Christopher Lee was a filmmaker and an activist. He was the first transman grand marshall of the LGBT Pride Parade in 2002. He was cofounder of San Francisco’s Transgender Film Festival in 1997, the world’s first transgender cultural festival.
Unfortunately Christopher committed suicide on December 22, 2012 at the age of 48. When his friend Chino Scott-Chung (Lee had been Scott-Chung’s best man at his wedding) went to retrieve Lee’s ashes, he was also handed a death certificate.
I looked at it, and it said female on it. And I asked her, 'Why does it say female? He was male. You must have made a mistake.'Christopher had identified as a male for two decades. All of his documentation listed him as male. But in the box for Sex was the word “Female.”
That can’t be. He’s a man, and he has lived as man for close to twenty years.
—Scott-Chung told the employee
Christopher was fab-u-lous with a capital F-A-B. He always had beautifully shined boots and just an incredible look about him.
—Maya Scott-Chung, Chino’s spouse and Christopher’s friend
Scott-Chung was told that the death certificate was filled out by the Alameda County Coroner and that gender for the purposes of the form is totally determined by the presence of male or female genitalia. Christopher Lee still possessed female reproductive anatomy.
If a readily identifiable public figure in the Bay Area cannot have his gender correctly identified upon his death, what chance does anyone else have to be properly respected at that solemn time.
They had explained to the coroner that Lee was transgender. They turned over his driver’s license with his sex indicated with a capital “M.” But when the death certificate came back, Christopher was listed as Kristina. Sex: female.
It felt like spitting on his grave. When they put RIP on people’s tombstones, it’s rest in peace. And I just felt like Christopher’s spirit will not rest in peace with a death certificate that says female.The Scott-Chungs contacted the Transgender Law Center to see what could be done to amend the document.
Under current law, we were actually surprised to learn that there’s essentially no guidance to people filling out death certificates about what they should put for sex.Many transpeople die with the reproductive genitalia of one gender and the secondary sex characteristics of another because of the often prohibitive costs of surgical procedures which or most often not covered by medical insurance. Coroner’s will often rely on information from the next of kin…which is problematic with people who have often been abandoned by their birth families.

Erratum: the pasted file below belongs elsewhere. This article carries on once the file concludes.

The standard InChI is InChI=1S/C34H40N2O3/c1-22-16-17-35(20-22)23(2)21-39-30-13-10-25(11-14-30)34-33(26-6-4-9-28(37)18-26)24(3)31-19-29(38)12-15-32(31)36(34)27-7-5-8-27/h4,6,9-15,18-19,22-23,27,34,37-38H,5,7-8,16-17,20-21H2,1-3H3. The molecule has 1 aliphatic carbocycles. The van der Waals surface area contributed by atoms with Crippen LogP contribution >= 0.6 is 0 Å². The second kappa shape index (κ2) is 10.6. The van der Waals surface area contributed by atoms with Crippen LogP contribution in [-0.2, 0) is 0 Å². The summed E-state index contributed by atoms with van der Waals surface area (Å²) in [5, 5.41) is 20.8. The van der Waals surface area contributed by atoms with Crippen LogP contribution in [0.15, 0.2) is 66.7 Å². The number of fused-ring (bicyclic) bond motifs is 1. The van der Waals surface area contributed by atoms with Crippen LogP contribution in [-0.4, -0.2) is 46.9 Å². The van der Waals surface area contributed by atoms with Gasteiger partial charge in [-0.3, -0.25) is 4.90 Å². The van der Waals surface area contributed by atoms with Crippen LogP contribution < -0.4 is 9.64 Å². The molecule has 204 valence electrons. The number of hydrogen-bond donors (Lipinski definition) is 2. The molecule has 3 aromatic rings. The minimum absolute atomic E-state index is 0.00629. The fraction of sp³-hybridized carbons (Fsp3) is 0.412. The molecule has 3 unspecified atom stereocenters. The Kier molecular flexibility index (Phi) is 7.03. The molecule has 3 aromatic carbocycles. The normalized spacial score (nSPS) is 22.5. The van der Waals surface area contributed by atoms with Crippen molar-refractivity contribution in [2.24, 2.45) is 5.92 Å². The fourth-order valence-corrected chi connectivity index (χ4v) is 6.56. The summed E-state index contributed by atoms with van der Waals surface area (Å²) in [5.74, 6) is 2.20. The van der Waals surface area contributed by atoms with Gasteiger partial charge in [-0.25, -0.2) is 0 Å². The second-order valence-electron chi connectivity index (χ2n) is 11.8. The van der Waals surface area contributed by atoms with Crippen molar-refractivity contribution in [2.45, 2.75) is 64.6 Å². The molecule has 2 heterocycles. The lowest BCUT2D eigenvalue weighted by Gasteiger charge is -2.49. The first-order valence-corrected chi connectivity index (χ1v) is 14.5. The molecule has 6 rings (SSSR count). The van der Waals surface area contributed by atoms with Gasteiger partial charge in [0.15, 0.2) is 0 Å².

Whenever transgender people pass away, it’s completely up to the discretion, education, knowledge, of that individual coroner or funeral director to use their best judgment in the face of what is sometimes conflicting information.
—Ilona Turner, TLC legal director
This is one of those elements that can come up where people may disagree as to what should be included on the death certificate, what the deceased wanted to have included in terms of their gender.
You don’t want to put yourself in the middle, expose yourself to liability because you can’t resolve a conflict between two parties saying totally contrary things.
—Bob Ackerman, California Funeral Directors Association
We don’t have a lot of leeway in that.The Transgender Law Center and Equality California have pushed persuaded Assemblymember Toni Atkins (D - San Diego) to introduce the Respect After Death Act (AB 1577), which requires individuals completing death certificates to base a decedent’s sex on legal gender identity, not anatomy.
“Barring [an updated birth certificate, unavailable without surgery prior to 2012] , we have to rely on the documentation that exists, someone’s existing birth certificate and their correlating anatomical description.
—Lt. Riddic Bowers, Alameda County Coroner’s Bureau
AB 1577 passed a health committee vote in early April and will be heard in the Assembly Appropriations Committee in May. The Act says that the person completing the death certificate should defer to a birth certificate, a court order approving name or gender change, a passport, proof of clinical treatment for gender transition, and a valid driver’s license. Such documents would even trump the preferences of next of kin in cases of dispute.
Passing AB 1577 will ensure that transgender people who have memorialized their gender transition can be recognized properly at death with simple, objective criteria.Atkins was the co-author of last year’s AB 1266, the School Success and Opportunity Act.
It is not surprising that opposition to the bill has been registered…this time by Capitol Resources Institute…in the name of "family values." The California Family Alliance also opposes the bill on the basis that it "ignores biological gender at birth on official death documentation." That is, the CFA would even object to the state of the genitalia as being a determining factor.
Ilona Turner says the bill is a further step towards preventing the posthumous mis-gendering of transgender people which often occurs. Lawyers at TLC say they have heard of Lawyers from the organization say they’ve heard of "cases where family bury the transgender deceased in clothes of their birth gender, rather than how the person dressed as an adult."
It’s incredibly painful to the family, friends, and broader community members of a transgender person who passed away when that person is wrongly gendered after their death. It sends a message, really a pretty strong signal to the rest of the community, that your wishes around your gender, your identity, your life as this person, who you are doesn’t matter and can be completely erased once you’re not here to stand up for yourself.The Scott-Chungs are currently working towards having Chris Lee’s death certificate amended, but the damage has already been done. In California an amended certificate does not replace the original, but is rather merely attached to the original.